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Proc Natl Acad Sci U S A. 2016 Jun 14;113(24):6713-8. doi: 10.1073/pnas.1606460113. Epub 2016 May 31.

Whole-exome sequencing to analyze population structure, parental inbreeding, and familial linkage.

Author information

1
Laboratory of Human Genetics of Infectious Diseases, Necker Branch, INSERM U1163, Necker Hospital for Sick Children, 75015 Paris, France; Imagine Institute, Paris Descartes University, 75015 Paris, France;
2
Laboratory of Human Genetics of Infectious Diseases, Necker Branch, INSERM U1163, Necker Hospital for Sick Children, 75015 Paris, France; Imagine Institute, Paris Descartes University, 75015 Paris, France; Wellcome Trust Centre for Human Genetics, University of Oxford, Oxford OX3 7BN, United Kingdom;
3
St. Giles Laboratory of Human Genetics of Infectious Diseases, Rockefeller Branch, Rockefeller University, New York, NY 10065;
4
New York Genome Center, New York, NY 10013;
5
Genetics Unit, Military Hospital Mohammed V, Hay Riad, 10100 Rabat, Morocco;
6
Clinical Immunology Unit of the Pediatric Infectious Disease Service, Ibn Roshd Hospital, Hassan II University, Casablanca 20460, Morocco;
7
Laboratory of Human Genetics of Infectious Diseases, Necker Branch, INSERM U1163, Necker Hospital for Sick Children, 75015 Paris, France; Imagine Institute, Paris Descartes University, 75015 Paris, France; St. Giles Laboratory of Human Genetics of Infectious Diseases, Rockefeller Branch, Rockefeller University, New York, NY 10065;
8
Laboratory of Human Genetics of Infectious Diseases, Necker Branch, INSERM U1163, Necker Hospital for Sick Children, 75015 Paris, France; Imagine Institute, Paris Descartes University, 75015 Paris, France; St. Giles Laboratory of Human Genetics of Infectious Diseases, Rockefeller Branch, Rockefeller University, New York, NY 10065; Howard Hughes Medical Institute, New York, NY 10065; Pediatric Haematology-Immunology Unit, Necker Hospital for Sick Children, 75015 Paris, France jean-laurent.casanova@rockefeller.edu laurent.abel@inserm.fr.
9
Laboratory of Human Genetics of Infectious Diseases, Necker Branch, INSERM U1163, Necker Hospital for Sick Children, 75015 Paris, France; Imagine Institute, Paris Descartes University, 75015 Paris, France; St. Giles Laboratory of Human Genetics of Infectious Diseases, Rockefeller Branch, Rockefeller University, New York, NY 10065; jean-laurent.casanova@rockefeller.edu laurent.abel@inserm.fr.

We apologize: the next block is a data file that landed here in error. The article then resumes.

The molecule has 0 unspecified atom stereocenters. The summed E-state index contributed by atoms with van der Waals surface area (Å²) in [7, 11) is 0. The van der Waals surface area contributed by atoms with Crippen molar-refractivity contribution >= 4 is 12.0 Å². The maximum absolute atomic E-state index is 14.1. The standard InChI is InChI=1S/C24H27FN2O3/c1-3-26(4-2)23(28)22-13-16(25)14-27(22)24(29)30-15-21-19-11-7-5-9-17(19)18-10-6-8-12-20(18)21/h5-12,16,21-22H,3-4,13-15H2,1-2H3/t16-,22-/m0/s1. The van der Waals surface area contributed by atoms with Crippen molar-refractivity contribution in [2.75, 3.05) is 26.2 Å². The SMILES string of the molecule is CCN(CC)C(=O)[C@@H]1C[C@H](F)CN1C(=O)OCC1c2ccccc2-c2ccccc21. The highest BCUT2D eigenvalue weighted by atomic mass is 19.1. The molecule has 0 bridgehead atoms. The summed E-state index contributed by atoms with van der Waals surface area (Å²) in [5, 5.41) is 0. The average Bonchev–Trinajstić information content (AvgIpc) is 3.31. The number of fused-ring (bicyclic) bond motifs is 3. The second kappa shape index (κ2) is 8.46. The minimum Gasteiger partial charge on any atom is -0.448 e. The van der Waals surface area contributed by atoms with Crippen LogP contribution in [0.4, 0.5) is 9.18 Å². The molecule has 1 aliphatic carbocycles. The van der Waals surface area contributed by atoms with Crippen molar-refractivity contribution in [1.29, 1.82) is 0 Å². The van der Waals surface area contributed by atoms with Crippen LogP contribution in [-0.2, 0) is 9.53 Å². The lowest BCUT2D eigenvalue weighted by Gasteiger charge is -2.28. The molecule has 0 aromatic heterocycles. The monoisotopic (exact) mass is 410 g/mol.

Abstract

Principal component analysis (PCA), homozygosity rate estimations, and linkage studies in humans are classically conducted through genome-wide single-nucleotide variant arrays (GWSA). We compared whole-exome sequencing (WES) and GWSA for this purpose. We analyzed 110 subjects originating from different regions of the world, including North Africa and the Middle East, which are poorly covered by public databases and have high consanguinity rates. We tested and applied a number of quality control (QC) filters. Compared with GWSA, we found that WES provided an accurate prediction of population substructure using variants with a minor allele frequency > 2% (correlation = 0.89 with the PCA coordinates obtained by GWSA). WES also yielded highly reliable estimates of homozygosity rates using runs of homozygosity with a 1,000-kb window (correlation = 0.94 with the estimates provided by GWSA). Finally, homozygosity mapping analyses in 15 families including a single offspring with high homozygosity rates showed that WES provided 51% less genome-wide linkage information than GWSA overall but 97% more information for the coding regions. At the genome-wide scale, 76.3% of linked regions were found by both GWSA and WES, 17.7% were found by GWSA only, and 6.0% were found by WES only. For coding regions, the corresponding percentages were 83.5%, 7.4%, and 9.1%, respectively. With appropriate QC filters, WES can be used for PCA and adjustment for population substructure, estimating homozygosity rates in individuals, and powerful linkage analyses, particularly in coding regions.

KEYWORDS:

exome sequencing; genotyping array; homozygosity mapping; linkage analysis; population structure

PMID:
27247391
PMCID:
PMC4914194
DOI:
10.1073/pnas.1606460113
[Indexed for MEDLINE]
Free PMC Article

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